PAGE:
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Plasma Vitamin D Metabolites and Risk of Colorectal Cancer in Women *

Objective: Experimental evidence suggests that 1,25-dihydroxyvitamin D and its precursor, 25-hydroxyvitamin D [25(OH)D], may aid in the prevention of colorectal cancer. We therefore examined risk in relation to plasma concentrations of these vitamin D metabolites.

 Methods: In a nested case-control study among women in the Nurses' Health Study, we identified 193 colorectal cancer cases, ages 46 to 78 years, diagnosed up to 11 years after blood collection. Two controls were matched per case on year of birth and month of blood draw. Odds ratios (OR) for risk of colorectal cancer were calculated using conditional logistic regression adjusted for body mass index, physical activity, smoking, family history, use of hormone replacement therapy, aspirin use, and dietary intakes.

 Results: We found a significant inverse linear association between plasma 25(OH)D and risk of colorectal cancer (P = 0.02). Among women in the highest quintile, the OR (95% confidence interval) was 0.53 (0.27–1.04). This inverse association remained strong when limited to women ?60 years at blood collection (P = 0.006) but was not apparent among the younger women (P = 0.70). Benefit from higher 25(OH)D concentrations was observed for cancers at the distal colon and rectum (P = 0.02) but was not evident for those at the proximal colon (P = 0.81). In contrast to 25(OH)D, we did not observe an association between 1,25-dihydroxyvitamin D and colorectal cancer, although risk was elevated among the women in the highest quintile if they were also in the lower half of the 25(OH)D distribution (OR, 2.52; 95% confidence interval, 1.04–6.11).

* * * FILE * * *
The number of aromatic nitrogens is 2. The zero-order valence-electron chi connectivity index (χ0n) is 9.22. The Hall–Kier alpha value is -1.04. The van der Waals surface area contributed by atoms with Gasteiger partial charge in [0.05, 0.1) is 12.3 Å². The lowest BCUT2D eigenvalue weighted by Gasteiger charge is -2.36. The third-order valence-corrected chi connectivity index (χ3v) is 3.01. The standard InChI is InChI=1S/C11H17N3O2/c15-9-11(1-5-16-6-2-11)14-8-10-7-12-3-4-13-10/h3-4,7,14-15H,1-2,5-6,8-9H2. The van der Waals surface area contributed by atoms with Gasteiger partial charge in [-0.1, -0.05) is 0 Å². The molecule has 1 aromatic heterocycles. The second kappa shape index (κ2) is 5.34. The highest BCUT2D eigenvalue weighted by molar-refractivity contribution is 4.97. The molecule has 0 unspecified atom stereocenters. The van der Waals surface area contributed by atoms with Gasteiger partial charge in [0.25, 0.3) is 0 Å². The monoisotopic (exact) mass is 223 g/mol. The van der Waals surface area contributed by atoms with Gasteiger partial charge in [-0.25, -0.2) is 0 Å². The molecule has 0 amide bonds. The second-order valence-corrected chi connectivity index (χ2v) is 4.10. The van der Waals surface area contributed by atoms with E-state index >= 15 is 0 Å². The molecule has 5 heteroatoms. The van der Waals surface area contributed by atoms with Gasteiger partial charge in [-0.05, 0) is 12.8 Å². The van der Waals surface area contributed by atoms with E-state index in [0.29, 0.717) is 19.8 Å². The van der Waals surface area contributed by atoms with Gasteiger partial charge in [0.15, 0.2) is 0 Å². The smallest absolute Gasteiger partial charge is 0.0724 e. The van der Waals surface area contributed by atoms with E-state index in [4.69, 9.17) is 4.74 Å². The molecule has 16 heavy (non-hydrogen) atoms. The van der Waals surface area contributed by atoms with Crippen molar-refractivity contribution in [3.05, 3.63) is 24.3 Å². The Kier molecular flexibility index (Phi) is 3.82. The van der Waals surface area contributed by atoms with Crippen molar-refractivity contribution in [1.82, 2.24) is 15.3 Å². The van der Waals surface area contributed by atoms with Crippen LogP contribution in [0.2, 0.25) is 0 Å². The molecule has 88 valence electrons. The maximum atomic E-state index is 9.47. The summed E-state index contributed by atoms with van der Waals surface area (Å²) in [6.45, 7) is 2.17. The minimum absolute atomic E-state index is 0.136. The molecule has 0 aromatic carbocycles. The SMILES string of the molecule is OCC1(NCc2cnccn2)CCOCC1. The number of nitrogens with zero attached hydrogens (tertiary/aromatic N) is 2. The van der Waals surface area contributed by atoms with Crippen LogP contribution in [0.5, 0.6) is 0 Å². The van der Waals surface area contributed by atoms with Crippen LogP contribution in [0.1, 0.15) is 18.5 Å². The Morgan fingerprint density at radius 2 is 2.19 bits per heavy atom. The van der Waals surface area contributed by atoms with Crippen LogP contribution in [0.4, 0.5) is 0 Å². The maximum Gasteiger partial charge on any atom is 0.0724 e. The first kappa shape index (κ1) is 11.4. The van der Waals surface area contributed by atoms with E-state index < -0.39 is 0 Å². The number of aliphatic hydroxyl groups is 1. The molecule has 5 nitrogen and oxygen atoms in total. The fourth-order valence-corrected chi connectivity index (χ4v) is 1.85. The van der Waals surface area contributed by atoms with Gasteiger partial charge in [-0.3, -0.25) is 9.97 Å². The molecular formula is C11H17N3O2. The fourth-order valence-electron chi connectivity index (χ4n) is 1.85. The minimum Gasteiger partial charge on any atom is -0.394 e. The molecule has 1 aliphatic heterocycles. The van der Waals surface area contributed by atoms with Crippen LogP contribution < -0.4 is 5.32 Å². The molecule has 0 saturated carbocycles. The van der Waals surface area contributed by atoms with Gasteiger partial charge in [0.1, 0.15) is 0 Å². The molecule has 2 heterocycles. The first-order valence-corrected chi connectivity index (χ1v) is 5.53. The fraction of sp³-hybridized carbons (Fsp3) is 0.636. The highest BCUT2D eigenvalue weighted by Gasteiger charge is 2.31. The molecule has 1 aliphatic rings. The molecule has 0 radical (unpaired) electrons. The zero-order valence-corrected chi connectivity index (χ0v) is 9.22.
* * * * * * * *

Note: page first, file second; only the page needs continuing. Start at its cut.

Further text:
Conclusion: From these results and supporting evidence from previous studies, we conclude that higher plasma levels of 25(OH)D are associated with a lower risk of colorectal cancer in older women, particularly for cancers at the distal colon and rectum.

* Legal Disclaimer: Chelation and Hyperbaric Therapy, Stem Cell Therapy, and other treatments and modalities mentioned or referred to in this web site are medical techniques that may or may not be considered “mainstream”. As with any medical treatment, results will vary among individuals, and there is no implication or guarantee that you will heal or achieve the same outcome as patients herein.

As with any procedure, there could be pain or other substantial risks involved. These concerns should be discussed with your health care provider prior to any treatment so that you have proper informed consent and understand that there are no guarantees to healing.

THE INFORMATION IN THIS WEBSITE IS OFFERED FOR GENERAL EDUCATIONAL PURPOSES ONLY AND DOES NOT IMPLY OR GIVE MEDICAL ADVICE. No Doctor/Patient relationship shall be deemed to have arisen simply by reading the information contained on these pages, and you should consult with your personal physician/care giver regarding your medical treatment before undergoing any sort of treatment or therapy.

Published on 10-15-2007